Driscoll has made a case that to talk frankly about sex from the pulpit is good because it is better that Christian young people hear about sex from the pulpit rather than from the world. But Song of Songs admonishes us to not waken or stir love until it is ready (or to awaken the lover until he is ready, depending on how you read or translate the text). The concern I have with Driscoll's precedent in hermeneutic is he has preached Song of Songs in a way that more or less lays out a litany of things that the unmarried are supposed to refrain from but that he explains with a great deal of fervor. Honestly, before I heard his sermons about Song of Songs I had no idea anyone would see oral sex in the text. If anything it seems that the Song of Songs as poetry allows people to read into the text and that is what Driscoll read into the text.
Another concern I have had over the years, since (as you can see) I have heard a lot of his teaching on the subject, is that he enjoins people to avoid sexual sin simply by saying "keep your pants on". Easier said than done seems to be the truth about most people and it is precisely on any practical considerations for how to do that (or not do that as the case may be) that Driscoll simply avers to reiterating a point without explanation. Don't have sex unless you're married and flee sexual immorality and temptation.
If Driscoll wants to revisit the Song of Songs to explore these sorts of issues then that is good, because he is, frankly, seriously overdue to address those issues at a theological or practical level. In a church that he notes is full of young singles there is surprisingly little discussion of how to avoid sexual immorality other than to tell people to not go there. Talking about how sexual positions and particular sexual techniques are in the Song of Songs and rejecting any possible allegorical aspect of the Song of Songs gives us a book in the Bible which is effectively Christian porn. If Driscoll and Mars Hill church warn that there are sermons the kids and teenagers shouldn't even be hearing that suggests that some of the content is sufficiently racy to merit being withheld from children and adolescents. Okay, so rabbinic tradition held that you had to be in your 30s to hear the book read, but this more or less underscores my concern. To meet Driscoll's reductio ad absurdum tendency with its own form of reply, Driscoll seems to set a up a hermeneutic for Song of Songs in which it's not really all about Jesus but about wifely strip-teases and holy blow jobs. The thing is, God has created a world where that can happen but does that mean it isn't porn the way Driscoll discusses it? And of what benefit will such a sermon series be to those the Lord may have called to celibacy, those who struggle with same-sex attraction, as I note elsewhere in this post?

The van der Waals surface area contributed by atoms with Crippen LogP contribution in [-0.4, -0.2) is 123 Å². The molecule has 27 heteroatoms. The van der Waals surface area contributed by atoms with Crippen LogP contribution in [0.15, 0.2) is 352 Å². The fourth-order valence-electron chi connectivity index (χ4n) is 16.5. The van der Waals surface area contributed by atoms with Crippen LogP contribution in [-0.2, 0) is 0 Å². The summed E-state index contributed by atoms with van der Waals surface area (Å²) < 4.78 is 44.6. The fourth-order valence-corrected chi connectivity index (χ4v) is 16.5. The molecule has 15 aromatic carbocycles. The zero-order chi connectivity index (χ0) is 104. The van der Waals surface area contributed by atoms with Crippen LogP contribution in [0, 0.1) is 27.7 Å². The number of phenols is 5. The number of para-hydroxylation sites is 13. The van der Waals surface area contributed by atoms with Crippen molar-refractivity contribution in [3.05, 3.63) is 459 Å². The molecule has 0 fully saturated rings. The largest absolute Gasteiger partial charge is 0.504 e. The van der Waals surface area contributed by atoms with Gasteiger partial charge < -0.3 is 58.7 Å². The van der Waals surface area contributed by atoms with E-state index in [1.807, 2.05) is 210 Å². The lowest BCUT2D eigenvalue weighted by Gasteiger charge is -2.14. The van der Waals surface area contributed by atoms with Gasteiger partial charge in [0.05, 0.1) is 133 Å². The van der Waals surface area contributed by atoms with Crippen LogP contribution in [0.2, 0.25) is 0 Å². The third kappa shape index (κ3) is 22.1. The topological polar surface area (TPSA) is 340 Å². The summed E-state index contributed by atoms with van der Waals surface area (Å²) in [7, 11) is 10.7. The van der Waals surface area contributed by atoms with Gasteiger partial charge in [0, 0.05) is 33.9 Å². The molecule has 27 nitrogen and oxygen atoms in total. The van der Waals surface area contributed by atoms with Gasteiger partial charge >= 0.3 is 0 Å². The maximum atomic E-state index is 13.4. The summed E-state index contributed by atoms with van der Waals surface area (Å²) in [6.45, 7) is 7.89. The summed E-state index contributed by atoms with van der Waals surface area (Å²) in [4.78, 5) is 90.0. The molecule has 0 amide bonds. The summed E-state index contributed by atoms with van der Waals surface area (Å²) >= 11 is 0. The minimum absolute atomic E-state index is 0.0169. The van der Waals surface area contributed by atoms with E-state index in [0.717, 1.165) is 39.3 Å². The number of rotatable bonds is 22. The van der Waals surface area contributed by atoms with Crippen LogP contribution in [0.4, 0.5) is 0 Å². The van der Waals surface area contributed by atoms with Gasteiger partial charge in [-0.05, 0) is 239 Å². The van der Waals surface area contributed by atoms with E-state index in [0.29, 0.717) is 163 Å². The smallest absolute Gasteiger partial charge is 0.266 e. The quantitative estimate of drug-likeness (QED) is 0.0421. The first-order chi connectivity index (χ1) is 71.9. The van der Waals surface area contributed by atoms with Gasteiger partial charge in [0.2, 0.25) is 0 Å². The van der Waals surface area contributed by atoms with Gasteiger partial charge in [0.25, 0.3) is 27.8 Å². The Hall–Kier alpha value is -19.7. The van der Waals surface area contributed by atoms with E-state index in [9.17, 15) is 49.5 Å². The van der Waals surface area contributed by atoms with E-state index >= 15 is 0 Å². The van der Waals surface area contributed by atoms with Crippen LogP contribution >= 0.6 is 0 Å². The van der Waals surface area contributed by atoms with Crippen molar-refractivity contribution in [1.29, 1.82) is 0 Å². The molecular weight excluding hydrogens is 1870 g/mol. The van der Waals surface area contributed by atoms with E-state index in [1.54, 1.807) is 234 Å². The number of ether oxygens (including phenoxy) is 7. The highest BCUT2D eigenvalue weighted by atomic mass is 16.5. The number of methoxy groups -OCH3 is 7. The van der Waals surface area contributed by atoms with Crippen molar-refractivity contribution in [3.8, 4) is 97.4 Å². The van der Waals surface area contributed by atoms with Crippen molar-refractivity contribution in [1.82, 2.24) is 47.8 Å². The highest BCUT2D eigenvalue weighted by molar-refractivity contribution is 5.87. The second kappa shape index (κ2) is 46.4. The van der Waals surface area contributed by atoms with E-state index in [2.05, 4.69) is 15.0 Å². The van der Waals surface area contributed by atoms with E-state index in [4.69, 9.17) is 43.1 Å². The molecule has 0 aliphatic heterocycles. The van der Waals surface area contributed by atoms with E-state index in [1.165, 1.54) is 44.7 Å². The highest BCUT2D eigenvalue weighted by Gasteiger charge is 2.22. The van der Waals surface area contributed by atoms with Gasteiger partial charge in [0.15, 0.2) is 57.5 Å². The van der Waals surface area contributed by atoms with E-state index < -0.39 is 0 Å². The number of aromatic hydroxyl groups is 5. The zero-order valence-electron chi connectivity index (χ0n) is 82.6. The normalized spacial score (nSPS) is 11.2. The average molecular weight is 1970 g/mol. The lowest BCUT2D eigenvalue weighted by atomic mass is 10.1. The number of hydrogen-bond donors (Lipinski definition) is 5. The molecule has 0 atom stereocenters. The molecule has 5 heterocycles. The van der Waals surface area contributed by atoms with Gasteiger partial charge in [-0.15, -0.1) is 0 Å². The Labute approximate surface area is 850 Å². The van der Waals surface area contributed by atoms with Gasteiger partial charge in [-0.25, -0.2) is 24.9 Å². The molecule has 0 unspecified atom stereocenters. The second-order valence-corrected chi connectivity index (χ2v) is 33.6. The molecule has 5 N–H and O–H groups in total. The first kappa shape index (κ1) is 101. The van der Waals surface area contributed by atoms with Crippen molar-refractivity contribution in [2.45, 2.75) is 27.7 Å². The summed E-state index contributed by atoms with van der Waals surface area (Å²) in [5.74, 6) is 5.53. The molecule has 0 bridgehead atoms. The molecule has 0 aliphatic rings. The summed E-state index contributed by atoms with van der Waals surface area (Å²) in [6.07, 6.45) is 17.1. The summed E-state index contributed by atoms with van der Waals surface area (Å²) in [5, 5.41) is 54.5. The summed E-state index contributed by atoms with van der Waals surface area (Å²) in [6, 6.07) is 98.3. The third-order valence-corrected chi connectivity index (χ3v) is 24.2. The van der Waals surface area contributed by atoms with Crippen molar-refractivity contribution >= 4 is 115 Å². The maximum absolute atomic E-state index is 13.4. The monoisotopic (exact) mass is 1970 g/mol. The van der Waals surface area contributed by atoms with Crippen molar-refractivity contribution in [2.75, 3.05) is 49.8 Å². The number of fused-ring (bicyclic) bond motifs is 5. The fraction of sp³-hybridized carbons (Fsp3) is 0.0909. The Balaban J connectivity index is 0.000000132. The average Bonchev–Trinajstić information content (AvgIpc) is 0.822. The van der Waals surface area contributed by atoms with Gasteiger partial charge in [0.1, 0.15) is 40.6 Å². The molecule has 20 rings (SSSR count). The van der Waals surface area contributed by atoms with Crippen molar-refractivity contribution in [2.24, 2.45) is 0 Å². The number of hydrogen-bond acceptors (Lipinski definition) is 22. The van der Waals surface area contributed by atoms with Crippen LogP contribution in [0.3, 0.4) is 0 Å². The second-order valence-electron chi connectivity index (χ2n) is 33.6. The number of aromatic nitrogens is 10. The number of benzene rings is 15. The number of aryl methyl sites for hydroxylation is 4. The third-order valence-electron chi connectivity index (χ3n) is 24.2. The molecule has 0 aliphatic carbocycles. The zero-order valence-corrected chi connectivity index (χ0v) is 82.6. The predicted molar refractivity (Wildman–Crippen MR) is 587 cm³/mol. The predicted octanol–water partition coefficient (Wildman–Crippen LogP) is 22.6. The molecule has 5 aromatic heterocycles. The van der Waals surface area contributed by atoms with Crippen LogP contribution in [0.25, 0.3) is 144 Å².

Particularly the way Driscoll presents the book, he has a history of presenting it as a sensual work that describes sex and sexual love in ways that are both unusually poetic but also graphic. I never would have imagined that Song of Songs in referring to "his fruit was sweet to my taste" would have referred to what Driscoll says the text says. Where the Song of Songs is beautiful and evocative yet also mysterious and ambiguous (perhaps due to translation) Driscoll eliminates the mystery. Maybe not so far as the translation that uses the phrases "your vulva is a rounded crater. May it never lack punch" but that's the tilt of Driscoll's way with the text. And if you want an example of where I got this, fair attribution being the right thing to do ...